Sen. John McCainJohn Sidney McCainTrump's dangerous Guantánamo fixation will fuel fire for terrorists Tech beefs up lobbying amid Russia scrutiny Ad encourages GOP senator to vote 'no' on tax bill MORE (R-Ariz.) said Friday the GOP has become a "dysfunctional" party that has spent more time infighting over ObamaCare than targeting Democrats who passed the law. 

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McCain blamed Sens. Ted CruzRafael (Ted) Edward CruzTexas Republicans slam White House over disaster relief request Dem rep: Trump disaster aid request is 'how you let America down again' Moore endorsements disappear from campaign website MORE (R-Texas) and Mike LeeMichael (Mike) Shumway LeeProminent conservative passes on Utah Senate bid Johnson says he will not support tax-reform bill Moore endorsements disappear from campaign website MORE (R-Utah.), the leaders of the movement to tie defunding of ObamaCare to the threat of a government shutdown, for driving wedges between Republicans. Both have appeared in ads attacking fellow GOP lawmakers. 

“We are dividing the Republican Party," McCain said on CBS. In his nearly 30 years in the Senate, McCain said he has never seen the infighting among members of his party so bad. 

“Rather than attacking Democrats and maybe trying to persuade those five or six Democrats that are leaning Republican, we are now launching attacks against Republicans funded by commercials that Sen. Lee and Sen. Cruz appear in.” 

McCain called the party dysfunctional ahead of a Senate vote to advance the House passed funding bill. Democrats are expected to strip the defunding of ObamaCare out of the bill Friday before sending it back to the lower chamber. 

“So it is very dysfunctional,” McCain said. 

“I think that it argues for us to be more united and spend our time against our adversary because we all share the same principles and values, and I’d like to see us do that,” he said. 

He avoided taking personal shots at Cruz, saying he had a good relationship with him.

The National Republican Senatorial Committee is blasting a number of red state Democratic senators Friday to vote against stripping the ObamaCare provision from a House-passed stopgap spending bill set to hit the Senate floor, according to CNN.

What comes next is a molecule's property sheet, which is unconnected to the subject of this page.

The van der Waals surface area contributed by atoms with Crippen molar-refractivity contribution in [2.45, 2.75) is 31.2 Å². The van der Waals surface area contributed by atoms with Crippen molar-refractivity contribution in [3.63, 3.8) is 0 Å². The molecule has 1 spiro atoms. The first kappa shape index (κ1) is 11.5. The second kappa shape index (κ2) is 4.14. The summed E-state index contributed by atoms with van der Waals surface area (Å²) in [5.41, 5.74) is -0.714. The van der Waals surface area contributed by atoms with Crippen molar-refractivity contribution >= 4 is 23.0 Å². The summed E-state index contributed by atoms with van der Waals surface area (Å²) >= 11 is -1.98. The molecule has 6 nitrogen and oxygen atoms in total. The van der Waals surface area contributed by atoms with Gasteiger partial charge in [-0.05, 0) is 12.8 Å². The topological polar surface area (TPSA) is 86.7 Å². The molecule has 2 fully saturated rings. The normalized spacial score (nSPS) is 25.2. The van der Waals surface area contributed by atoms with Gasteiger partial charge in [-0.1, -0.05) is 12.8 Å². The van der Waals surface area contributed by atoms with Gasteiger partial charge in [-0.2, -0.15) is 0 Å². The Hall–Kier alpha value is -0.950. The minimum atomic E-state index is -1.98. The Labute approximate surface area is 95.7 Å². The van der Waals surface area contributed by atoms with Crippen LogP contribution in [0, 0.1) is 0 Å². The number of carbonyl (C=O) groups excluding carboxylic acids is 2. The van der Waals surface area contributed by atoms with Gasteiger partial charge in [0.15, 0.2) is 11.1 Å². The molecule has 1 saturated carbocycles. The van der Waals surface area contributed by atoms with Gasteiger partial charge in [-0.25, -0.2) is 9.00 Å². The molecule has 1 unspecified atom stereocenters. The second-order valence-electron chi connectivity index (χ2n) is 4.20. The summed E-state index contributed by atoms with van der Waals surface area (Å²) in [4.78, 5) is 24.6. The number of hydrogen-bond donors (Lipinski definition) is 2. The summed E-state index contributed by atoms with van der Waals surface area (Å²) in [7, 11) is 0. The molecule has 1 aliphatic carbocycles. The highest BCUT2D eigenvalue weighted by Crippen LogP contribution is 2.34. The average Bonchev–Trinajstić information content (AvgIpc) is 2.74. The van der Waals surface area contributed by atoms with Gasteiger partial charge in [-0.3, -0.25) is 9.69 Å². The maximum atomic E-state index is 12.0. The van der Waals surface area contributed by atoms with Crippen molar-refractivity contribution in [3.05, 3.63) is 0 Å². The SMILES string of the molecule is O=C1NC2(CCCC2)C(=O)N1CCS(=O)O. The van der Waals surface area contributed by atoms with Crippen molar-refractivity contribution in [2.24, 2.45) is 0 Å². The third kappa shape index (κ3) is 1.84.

They include Democratic Sens. Kay HaganKay HaganPolitics is purple in North Carolina Democrats can win North Carolina just like Jimmy Carter did in 1976 North Carolina will be a big battleground state in 2020 MORE (N.C.), Mark PryorMark PryorMedicaid rollback looms for GOP senators in 2020 Cotton pitches anti-Democrat message to SC delegation Ex-Sen. Kay Hagan joins lobby firm MORE (Ark.), Mark BegichMark Peter BegichPerez creates advisory team for DNC transition The future of the Arctic 2016’s battle for the Senate: A shifting map MORE (Alaska) and Mary LandrieuMary LandrieuYou want to recall John McCain? Good luck, it will be impossible CNN producer on new O'Keefe video: Voters are 'stupid,' Trump is 'crazy' CNN's Van Jones: O'Keefe Russia 'nothingburger' video 'a hoax' MORE (La.). They all hail from states that President Obama lost in last year’s presidential election. Sen. Jeanne ShaheenCynthia (Jeanne) Jeanne ShaheenQuestions loom over Franken ethics probe State Dept. spokeswoman acknowledges 'morale issue' Democrats scramble to contain Franken fallout  MORE (D-N.H.) is also listed. 

Sen. Marco RubioMarco Antonio RubioCongress faces growing health care crisis in Puerto Rico The Hill's 12:30 Report Colbert mocks Trump for sipping water during speech on Asia trip MORE (R-Fla.), another leader in the fight, took to Fox News Thursday night to call out those vulnerable Democrats up for reelection. But he admitted that it is unlikely they would break with their own party. 

“It is realistic that it could be defunded if four Democrats, or five, change their mind,” Rubio said. “The problem is that they're so locked into it. You have Democrats, by the way, that are from states where [2012 Republican presidential candidate] Mitt Romney [won]. So I can tell you, ObamaCare is not popular in those states.”

Senate Democrats are poised to strip the ObamaCare language Friday and send the funding measure back to the House. The Senate version would fund the government through Nov. 15. 

It's unclear what would happen next. The government will shut down on Oct. 1 without a deal.